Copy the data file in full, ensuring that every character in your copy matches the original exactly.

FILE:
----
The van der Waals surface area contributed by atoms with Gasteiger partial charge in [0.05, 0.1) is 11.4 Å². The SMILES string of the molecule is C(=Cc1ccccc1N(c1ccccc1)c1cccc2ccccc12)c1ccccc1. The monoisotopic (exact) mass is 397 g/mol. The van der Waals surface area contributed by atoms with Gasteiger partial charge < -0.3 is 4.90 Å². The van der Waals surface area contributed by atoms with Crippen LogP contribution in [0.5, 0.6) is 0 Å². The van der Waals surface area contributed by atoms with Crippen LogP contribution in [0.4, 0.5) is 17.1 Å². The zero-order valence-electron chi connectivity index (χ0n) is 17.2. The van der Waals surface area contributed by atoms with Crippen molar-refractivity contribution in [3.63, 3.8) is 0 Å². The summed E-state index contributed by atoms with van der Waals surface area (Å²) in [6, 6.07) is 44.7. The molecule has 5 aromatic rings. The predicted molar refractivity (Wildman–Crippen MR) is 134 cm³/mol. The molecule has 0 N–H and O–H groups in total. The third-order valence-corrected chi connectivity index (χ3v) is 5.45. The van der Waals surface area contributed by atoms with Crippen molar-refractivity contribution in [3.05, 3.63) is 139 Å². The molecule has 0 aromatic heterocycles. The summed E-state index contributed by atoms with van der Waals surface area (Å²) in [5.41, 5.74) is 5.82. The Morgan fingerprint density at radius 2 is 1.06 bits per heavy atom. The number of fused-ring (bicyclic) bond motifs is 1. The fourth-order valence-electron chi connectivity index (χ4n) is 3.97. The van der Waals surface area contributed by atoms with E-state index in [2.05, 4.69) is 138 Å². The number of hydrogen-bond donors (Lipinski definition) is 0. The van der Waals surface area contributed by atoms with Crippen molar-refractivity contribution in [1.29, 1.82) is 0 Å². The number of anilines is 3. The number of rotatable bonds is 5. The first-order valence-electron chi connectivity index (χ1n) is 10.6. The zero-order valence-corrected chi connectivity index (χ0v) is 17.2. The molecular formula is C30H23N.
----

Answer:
The van der Waals surface area contributed by atoms with Gasteiger partial charge in [0.05, 0.1) is 11.4 Å². The SMILES string of the molecule is C(=Cc1ccccc1N(c1ccccc1)c1cccc2ccccc12)c1ccccc1. The monoisotopic (exact) mass is 397 g/mol. The van der Waals surface area contributed by atoms with Gasteiger partial charge < -0.3 is 4.90 Å². The van der Waals surface area contributed by atoms with Crippen LogP contribution in [0.5, 0.6) is 0 Å². The van der Waals surface area contributed by atoms with Crippen LogP contribution in [0.4, 0.5) is 17.1 Å². The zero-order valence-electron chi connectivity index (χ0n) is 17.2. The van der Waals surface area contributed by atoms with Crippen molar-refractivity contribution in [3.63, 3.8) is 0 Å². The summed E-state index contributed by atoms with van der Waals surface area (Å²) in [6, 6.07) is 44.7. The molecule has 5 aromatic rings. The predicted molar refractivity (Wildman–Crippen MR) is 134 cm³/mol. The molecule has 0 N–H and O–H groups in total. The third-order valence-corrected chi connectivity index (χ3v) is 5.45. The van der Waals surface area contributed by atoms with Crippen molar-refractivity contribution in [3.05, 3.63) is 139 Å². The molecule has 0 aromatic heterocycles. The summed E-state index contributed by atoms with van der Waals surface area (Å²) in [5.41, 5.74) is 5.82. The Morgan fingerprint density at radius 2 is 1.06 bits per heavy atom. The number of fused-ring (bicyclic) bond motifs is 1. The fourth-order valence-electron chi connectivity index (χ4n) is 3.97. The van der Waals surface area contributed by atoms with E-state index in [2.05, 4.69) is 138 Å². The number of hydrogen-bond donors (Lipinski definition) is 0. The van der Waals surface area contributed by atoms with Crippen molar-refractivity contribution in [1.29, 1.82) is 0 Å². The number of anilines is 3. The number of rotatable bonds is 5. The first-order valence-electron chi connectivity index (χ1n) is 10.6. The zero-order valence-corrected chi connectivity index (χ0v) is 17.2. The molecular formula is C30H23N.